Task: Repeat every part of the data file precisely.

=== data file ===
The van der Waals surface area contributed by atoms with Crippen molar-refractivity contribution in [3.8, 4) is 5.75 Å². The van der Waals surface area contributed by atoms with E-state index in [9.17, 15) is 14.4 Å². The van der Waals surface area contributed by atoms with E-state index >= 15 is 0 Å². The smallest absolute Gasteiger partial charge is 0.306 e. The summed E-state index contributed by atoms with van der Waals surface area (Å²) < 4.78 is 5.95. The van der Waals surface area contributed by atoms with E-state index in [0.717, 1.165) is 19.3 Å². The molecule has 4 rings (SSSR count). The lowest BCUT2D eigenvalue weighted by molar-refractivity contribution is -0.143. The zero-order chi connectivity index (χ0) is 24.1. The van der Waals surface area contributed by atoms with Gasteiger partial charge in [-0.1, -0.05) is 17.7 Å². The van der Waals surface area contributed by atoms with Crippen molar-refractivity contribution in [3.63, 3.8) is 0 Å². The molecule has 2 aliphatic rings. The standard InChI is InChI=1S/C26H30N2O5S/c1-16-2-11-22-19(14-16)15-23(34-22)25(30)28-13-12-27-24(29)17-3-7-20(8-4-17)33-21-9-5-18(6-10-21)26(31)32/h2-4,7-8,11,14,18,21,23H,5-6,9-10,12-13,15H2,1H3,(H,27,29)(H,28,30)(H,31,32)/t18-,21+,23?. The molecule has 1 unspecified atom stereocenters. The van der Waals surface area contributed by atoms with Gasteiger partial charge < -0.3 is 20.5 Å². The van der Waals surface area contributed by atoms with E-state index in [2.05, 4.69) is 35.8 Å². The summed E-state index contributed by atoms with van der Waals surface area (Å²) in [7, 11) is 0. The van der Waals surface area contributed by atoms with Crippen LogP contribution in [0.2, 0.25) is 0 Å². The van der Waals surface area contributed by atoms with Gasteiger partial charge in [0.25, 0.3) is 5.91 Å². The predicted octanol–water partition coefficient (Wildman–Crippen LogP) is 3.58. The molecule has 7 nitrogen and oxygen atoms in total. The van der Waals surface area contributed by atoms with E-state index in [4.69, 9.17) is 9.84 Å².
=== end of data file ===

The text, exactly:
The van der Waals surface area contributed by atoms with Crippen molar-refractivity contribution in [3.8, 4) is 5.75 Å². The van der Waals surface area contributed by atoms with E-state index in [9.17, 15) is 14.4 Å². The van der Waals surface area contributed by atoms with E-state index >= 15 is 0 Å². The smallest absolute Gasteiger partial charge is 0.306 e. The summed E-state index contributed by atoms with van der Waals surface area (Å²) < 4.78 is 5.95. The van der Waals surface area contributed by atoms with E-state index in [0.717, 1.165) is 19.3 Å². The molecule has 4 rings (SSSR count). The lowest BCUT2D eigenvalue weighted by molar-refractivity contribution is -0.143. The zero-order chi connectivity index (χ0) is 24.1. The van der Waals surface area contributed by atoms with Gasteiger partial charge in [-0.1, -0.05) is 17.7 Å². The van der Waals surface area contributed by atoms with Crippen molar-refractivity contribution in [3.63, 3.8) is 0 Å². The molecule has 2 aliphatic rings. The standard InChI is InChI=1S/C26H30N2O5S/c1-16-2-11-22-19(14-16)15-23(34-22)25(30)28-13-12-27-24(29)17-3-7-20(8-4-17)33-21-9-5-18(6-10-21)26(31)32/h2-4,7-8,11,14,18,21,23H,5-6,9-10,12-13,15H2,1H3,(H,27,29)(H,28,30)(H,31,32)/t18-,21+,23?. The molecule has 1 unspecified atom stereocenters. The van der Waals surface area contributed by atoms with Gasteiger partial charge < -0.3 is 20.5 Å². The van der Waals surface area contributed by atoms with E-state index in [2.05, 4.69) is 35.8 Å². The summed E-state index contributed by atoms with van der Waals surface area (Å²) in [7, 11) is 0. The van der Waals surface area contributed by atoms with Crippen LogP contribution in [0.2, 0.25) is 0 Å². The van der Waals surface area contributed by atoms with Gasteiger partial charge in [0.25, 0.3) is 5.91 Å². The predicted octanol–water partition coefficient (Wildman–Crippen LogP) is 3.58. The molecule has 7 nitrogen and oxygen atoms in total. The van der Waals surface area contributed by atoms with E-state index in [4.69, 9.17) is 9.84 Å².